Busan festival to unearth gems of Asian film


HONG KONG–A Bhutanese film directed by a monk opens Asia’s largest cinema festival in South Korea on Thursday, a selection organizers say celebrates the diversity of talent in a region where box office takings are overshadowing Hollywood. “Vara: A Blessing” directed by Khyentse Norbu — who will miss the festival because he is taking part in a silent mountain retreat — is the first of 301 movies to be screened at the 18th Busan International Film Festival (BIFF). “When we received word that ‘Vara’ had been selected as the opening film, both Khyentse Norbu and I were incredulous,” producer Nanette Nelms told AFP, praising the festival for its “curatorial courage.” The story of a woman’s fight against daily adversity will be among 95 world premieres in a program that includes works from Central Asia as well as a World Cinema section drawing together 50 productions.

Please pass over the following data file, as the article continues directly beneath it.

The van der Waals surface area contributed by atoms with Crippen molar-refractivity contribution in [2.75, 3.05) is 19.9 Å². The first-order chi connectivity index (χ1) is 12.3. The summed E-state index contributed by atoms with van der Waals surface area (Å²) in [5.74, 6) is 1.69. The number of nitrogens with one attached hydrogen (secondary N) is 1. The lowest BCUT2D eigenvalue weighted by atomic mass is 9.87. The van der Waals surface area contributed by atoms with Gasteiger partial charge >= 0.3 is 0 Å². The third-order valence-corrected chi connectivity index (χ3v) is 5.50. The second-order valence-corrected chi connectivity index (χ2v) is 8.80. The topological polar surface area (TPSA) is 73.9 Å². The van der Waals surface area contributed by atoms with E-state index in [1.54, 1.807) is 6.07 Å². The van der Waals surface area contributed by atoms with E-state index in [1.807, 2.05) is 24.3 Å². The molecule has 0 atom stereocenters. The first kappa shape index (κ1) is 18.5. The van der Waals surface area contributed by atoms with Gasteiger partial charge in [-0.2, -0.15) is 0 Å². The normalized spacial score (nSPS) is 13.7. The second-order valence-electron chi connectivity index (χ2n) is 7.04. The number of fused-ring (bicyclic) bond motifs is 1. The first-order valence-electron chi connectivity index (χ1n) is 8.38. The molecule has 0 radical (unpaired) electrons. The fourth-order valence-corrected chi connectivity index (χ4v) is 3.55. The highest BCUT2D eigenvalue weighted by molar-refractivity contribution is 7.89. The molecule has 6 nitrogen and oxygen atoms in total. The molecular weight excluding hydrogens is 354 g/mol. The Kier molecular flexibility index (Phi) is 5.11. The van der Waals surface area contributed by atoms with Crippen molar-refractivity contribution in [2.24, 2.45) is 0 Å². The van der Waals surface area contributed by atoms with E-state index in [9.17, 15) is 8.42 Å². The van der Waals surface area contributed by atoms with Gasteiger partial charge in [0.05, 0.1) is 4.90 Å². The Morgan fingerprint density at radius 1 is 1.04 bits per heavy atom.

With films from 70 countries screening over 10 days, an impressive lineup of both Asian and international filmmakers will be in attendance, led by Academy Award-nominated actor Ken Watanabe who stars in the Japanese remake of “Unforgiven,” Clint Eastwood’s 1992 Academy Award winner. The presence of a number of internationally funded, Asian-produced films in Busan highlights the erosion of cinema’s traditional geographical boundaries as filmmakers look beyond single markets. Box office takings in Asia are currently growing faster than those of North America. The U.S.-based Motion Picture Association recently reported that box office receipts from the Asia-Pacific region grew by 15 percent to US$10.4 billion in 2012, compared to 6-percent growth in North America to US$10.8 billion over the same period. Five of the world’s top 10 box office markets are now in the Asia-Pacific region, led by China where cinema takings for the first half of this year hit US$1.8 billion, up 36 percent year-on-year. Industry insiders predict that market alone will surpass North America by 2020. The festival also comes on the back of a record-breaking first six months of the year for the South Korean film industry.